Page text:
am not aware that in making up the balance of trade in personal and other effects any part of the $70,000,000 or more of wealth brought into this country from the United States by the immigrants that are pouring into Canada, is taken into the calculation. I am not aware that large sums in cash brought in by the immigrants coming into Canada are counted in making up the balance of trade. I am not aware that the most valuable asset of all, the men and women who come into the country, have been calculated in making up this balance. Again, if this unfavourable balance of trade 1 is such a terrible thing, and if it is so bad as hon. members tell us and that the duties are all against the Canadian farmer and in favour of the United States farmer-and, of course, it is quite possible these hon. gentlemen may be right-how is it that thousands and tens of thousands of farmers in that tax-blessed land are shaking the dust of their own country from their feet and are coming across to dwell in the Northwest of Canada seeking for homes where the taxes are not so great and, light as they are, according to our friends opposite are very much less favourable to the farmer than are those of the United States?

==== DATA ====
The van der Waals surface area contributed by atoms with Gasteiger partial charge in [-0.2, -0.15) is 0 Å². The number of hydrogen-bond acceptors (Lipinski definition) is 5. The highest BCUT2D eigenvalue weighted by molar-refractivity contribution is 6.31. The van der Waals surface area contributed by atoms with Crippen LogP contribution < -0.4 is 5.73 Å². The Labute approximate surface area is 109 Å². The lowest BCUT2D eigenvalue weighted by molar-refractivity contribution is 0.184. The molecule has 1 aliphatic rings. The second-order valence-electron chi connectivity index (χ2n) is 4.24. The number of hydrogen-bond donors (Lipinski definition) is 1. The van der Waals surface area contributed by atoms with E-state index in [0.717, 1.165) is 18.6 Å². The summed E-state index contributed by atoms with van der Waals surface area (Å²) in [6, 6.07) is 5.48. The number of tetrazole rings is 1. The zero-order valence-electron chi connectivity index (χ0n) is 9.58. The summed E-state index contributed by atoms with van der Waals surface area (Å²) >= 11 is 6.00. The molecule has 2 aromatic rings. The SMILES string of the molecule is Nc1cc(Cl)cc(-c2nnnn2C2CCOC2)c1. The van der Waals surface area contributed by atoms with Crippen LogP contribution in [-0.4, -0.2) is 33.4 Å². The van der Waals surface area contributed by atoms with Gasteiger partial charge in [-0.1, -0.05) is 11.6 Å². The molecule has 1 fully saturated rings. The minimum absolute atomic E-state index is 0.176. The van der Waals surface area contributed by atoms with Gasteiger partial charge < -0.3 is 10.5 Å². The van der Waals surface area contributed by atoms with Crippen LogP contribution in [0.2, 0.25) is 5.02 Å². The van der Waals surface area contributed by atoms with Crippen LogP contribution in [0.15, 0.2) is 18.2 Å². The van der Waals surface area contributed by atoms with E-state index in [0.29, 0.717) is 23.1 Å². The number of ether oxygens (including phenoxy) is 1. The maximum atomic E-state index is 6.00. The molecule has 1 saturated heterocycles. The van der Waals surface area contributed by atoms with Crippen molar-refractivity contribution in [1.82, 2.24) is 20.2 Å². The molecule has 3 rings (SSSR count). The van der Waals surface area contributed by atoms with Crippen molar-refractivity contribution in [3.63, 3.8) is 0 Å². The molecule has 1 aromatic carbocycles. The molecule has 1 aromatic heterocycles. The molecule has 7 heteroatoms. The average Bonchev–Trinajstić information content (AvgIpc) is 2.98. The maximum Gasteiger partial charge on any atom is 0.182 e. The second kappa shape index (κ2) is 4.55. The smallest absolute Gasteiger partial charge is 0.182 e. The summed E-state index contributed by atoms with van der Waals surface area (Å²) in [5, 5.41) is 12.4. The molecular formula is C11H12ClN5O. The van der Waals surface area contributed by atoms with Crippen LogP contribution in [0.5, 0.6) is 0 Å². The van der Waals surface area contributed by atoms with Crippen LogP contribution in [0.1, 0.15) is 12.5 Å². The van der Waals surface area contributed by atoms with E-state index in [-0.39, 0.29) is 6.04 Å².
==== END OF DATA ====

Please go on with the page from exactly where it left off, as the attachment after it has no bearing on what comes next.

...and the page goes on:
I listened with considerable curiosity-I think that is the word that best describes my feeling-to the hon. member for Vancouver (Mr. Cowan) who spoke in reply to the hon. member or Nanaimo (Mr. Ralph Smith). He said that at some meeting which he addressed, and which had been referred to by the hon. member for Nanaimo, he "had grown reminiscent. I thought we might all grow reminiscent in a case such as that brought before the House by these two hon. members. Judging from the hon. member's remarks there is what looks to me like a conspiracy of the worst elements of the Conservative party to bring the members of this House belonging to that fine old party into disrepute. We find that the hon. member for Vancouver has been the victim of that awful typographical enor microbe which seems to be spreading far and wide amongst the Conservative constituencies and people. The hon. member (Mr. Cowan) waxed bold at the conclusion of his speech and threw out challenges to the members of the government, to the right hon. Prime Minister (Sir Wilfrid Laurier) and to every member of the government. These challenges were far flung like 1 Kipling's ' far flung battle line,' and seemed to take in every member who professes to be a follower of -the right hon. gentleman who is now Prime Minister of Canada. It struck me that challenges of this kind do not indicate prudence or wisdom on the part of the person who issues them. I fought my own way and carried a constituency along with my hon. friend (Mr. Prowse), and I think I could do it again. But I had enough trouble in that campaign to cause me not